• HPMehall

    Read This: Redemption and Defeat on Washington Column

    "We got comfortable on our bivy ledge, and it was one of the most glorious evenings of my life. I’d stayed at this ledge once previously on a failed attempt of the route, and that night I never quite felt calm and at ease. For whatever reason this night was different. We stared at Half Dome, as it finally got some of the days last rays of sun: gray granite with black water streaks and hints of orange. I had the feeling I was exactly where I was supposed to be. Gene and I were proud, and we were on the heels of success. All we had above us was climbing, and we didn’t have to worry about the pains of hauling.÷

  • HPAmmon

    How Ammon McNeely Made An Unbelievably Fast Return From A Career-Ending Injury

    I stared up at the sandstone walls of the Kingfisher Tower outside of Moab, Utah, and felt sick with anxiety. I could faintly make out the speck of a man on the summit and knew it was Ammon McNeely. He was up there hobbling around on his surgically repaired foot (now laced with so many scars it looked like a relief map of canyon country). He carefully studied the cliff edges and exposure below, in search of the best spot to jump, but the wind was gusting, creating less-than-ideal conditions for flying. Deep down I suspected this would not deter him. “Fuck. Maybe I shouldn’t have helped him get up there,” I thought.

  • HPBlack

    Read This: Benighted In The Black Canyon

    Some walls are better to look at than to climb. The closer we get to the Painted Wall, the uglier it appears. In the Black Canyon guidebook, it is described as an overhanging scree field. In the last ten years I’ve been climbing in the canyon, it is the only wall I’ve regularly heard about sections of climbs falling off the wall. Yes, that’s right, a pitch of the climb literally coming undone from the wall, adding to the scree fields below.

  • HPMentorship

    The Mentorship Gap: What Climbing Gyms Can't Teach You

    The way we learn to climb has evolved. The was we mentor needs to change, too.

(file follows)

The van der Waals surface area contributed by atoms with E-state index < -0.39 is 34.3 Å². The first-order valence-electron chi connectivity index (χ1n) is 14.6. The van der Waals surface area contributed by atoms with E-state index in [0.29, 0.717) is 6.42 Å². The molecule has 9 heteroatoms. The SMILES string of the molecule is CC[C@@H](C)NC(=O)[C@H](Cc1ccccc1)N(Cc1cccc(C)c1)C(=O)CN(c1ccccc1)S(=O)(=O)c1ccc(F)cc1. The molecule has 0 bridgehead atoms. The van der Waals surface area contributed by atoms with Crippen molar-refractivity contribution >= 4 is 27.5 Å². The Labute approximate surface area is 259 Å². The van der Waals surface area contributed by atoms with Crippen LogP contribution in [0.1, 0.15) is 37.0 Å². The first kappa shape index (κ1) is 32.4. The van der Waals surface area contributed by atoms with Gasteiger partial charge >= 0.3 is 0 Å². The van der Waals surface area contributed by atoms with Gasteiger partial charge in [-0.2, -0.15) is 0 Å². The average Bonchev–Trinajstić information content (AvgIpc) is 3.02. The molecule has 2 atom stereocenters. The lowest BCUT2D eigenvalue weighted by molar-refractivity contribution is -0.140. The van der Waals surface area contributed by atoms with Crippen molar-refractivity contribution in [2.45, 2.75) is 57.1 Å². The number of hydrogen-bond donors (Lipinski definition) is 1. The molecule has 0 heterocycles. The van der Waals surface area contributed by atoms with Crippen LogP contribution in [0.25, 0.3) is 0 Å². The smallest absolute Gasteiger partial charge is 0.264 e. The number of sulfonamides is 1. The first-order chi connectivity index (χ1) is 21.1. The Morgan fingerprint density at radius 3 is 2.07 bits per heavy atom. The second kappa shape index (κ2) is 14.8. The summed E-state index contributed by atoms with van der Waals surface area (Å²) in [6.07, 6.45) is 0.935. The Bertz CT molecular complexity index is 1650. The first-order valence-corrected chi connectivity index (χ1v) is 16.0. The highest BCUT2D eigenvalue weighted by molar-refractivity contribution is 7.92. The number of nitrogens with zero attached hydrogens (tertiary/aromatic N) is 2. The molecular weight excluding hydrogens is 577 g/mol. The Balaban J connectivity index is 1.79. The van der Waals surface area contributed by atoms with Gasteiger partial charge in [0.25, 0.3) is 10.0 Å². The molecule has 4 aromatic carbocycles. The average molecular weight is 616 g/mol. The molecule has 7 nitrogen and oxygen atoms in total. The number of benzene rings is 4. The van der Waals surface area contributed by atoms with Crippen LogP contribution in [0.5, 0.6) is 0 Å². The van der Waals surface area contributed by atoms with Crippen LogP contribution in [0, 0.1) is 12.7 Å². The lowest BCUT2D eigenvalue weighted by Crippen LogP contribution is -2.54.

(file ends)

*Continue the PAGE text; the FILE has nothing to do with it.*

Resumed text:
• BuiltToLast

    Built to Last? The Hidden Dangers Of Climbing Bolts

    Two climbers headed up a two-pitch sport route on the Fire Wall, above Tonsai Beach on the Phra Nang Peninsula of Thailand. At the two-bolt anchor, the leader pulled up slack to belay his partner, and as an afterthought, he reached up to clip the first bolt of the next pitch as a redirect to belay his partner.

  • On his sixth expedition to China (2013), Libecki leads the third pitch of a big wall first ascent in the Western Kokshaal-Too, Tien Shan Mountains, while Ethan Pringle belays. Photo by Keith Ladzinski.


    Sixty feet up a shattered wall of basalt in the Arctic, I just hoped to find a place to set up my portaledge, out of the reach of polar bears. The rock—for lack of a better term—was shitty. But I was still headed up. A couple of soccer ball–size rocks crashed onto the talus to my left, exploding like small bombs. As I hammered in a knifeblade piton, a huge flake shattered like a plate of glass. The fragments sounded like ceramic tiles as they hit the talus below. I needed to find a way up this wall, but this line was death.

  • Claassen

    9 Months, 9 Countries: Claassen and Glassberg Debriefed

    Paige Claassen and Jon Glassberg spent nine months, from June 2013 through the end of March, traveling the world, climbing, and raising money and awareness for community-oriented nonprofits around the globe. We gave them about a week to settle in at home in Colorado and then asked them to tell us more about the trip.

  • MotivateHP

    How to Motivate

    Slogging up a snowfield, panting beneath a heavy pack, with a couple miles to the next camp. Flaming forearms on the rock, still three pitches from the summit. These moments are difficult to break through on your own—how do you keep a whole team moving? Even if you’re not an aspiring guide, keep these useful incentives in your head next time you or your partner starts struggling.

  • GuideHP

    The Guiding Life

    Swiss-French, slightly built, mellow, self-assured, and my neighbor on a flight home to Colorado, he wrote his name into my journal in Euro-cursive, with a phone number, too: Jean Pavillard.

  • Alex-Stasia-Cedar-Sufferfest-660

    Inside the Sufferest: Two World-Class Climbers. On Bikes.

    Cedar’s 18-minute film titled Sufferfest was selected to tour the world with the Banff Mountain Film Festival. Check for showing locations and dates. Or head to to view the film in five smaller episodes.

  • Golden Piton Awards 2013

    From the first 5.14d onsight to runout 5.13 traditional routes to a multitude of V-hard bouldering flashes, Climbing pays tribute to the most inspirational climbers, ascents, and routes of 2013 with the 12th annual Golden Piton Awards.

  • Matt-Segal-Air-China-Fall-1

    To Bolt or Not to Bolt

    I operate under a philosophy that routes don’t need to be repeated safely, so I don’t establish them that way. The joy in climbing routes like these is all my own, and I don’t always feel the need to equip routes with the greater community in mind. Some people might view my approach as reckless. I always try to have a minimalist approach to establishing new lines, but others place a higher importance on repeatability. To each his own—but it’s important to think through your bolting philosophy as a first ascensionist. Have a reason to place—or not place—each bolt.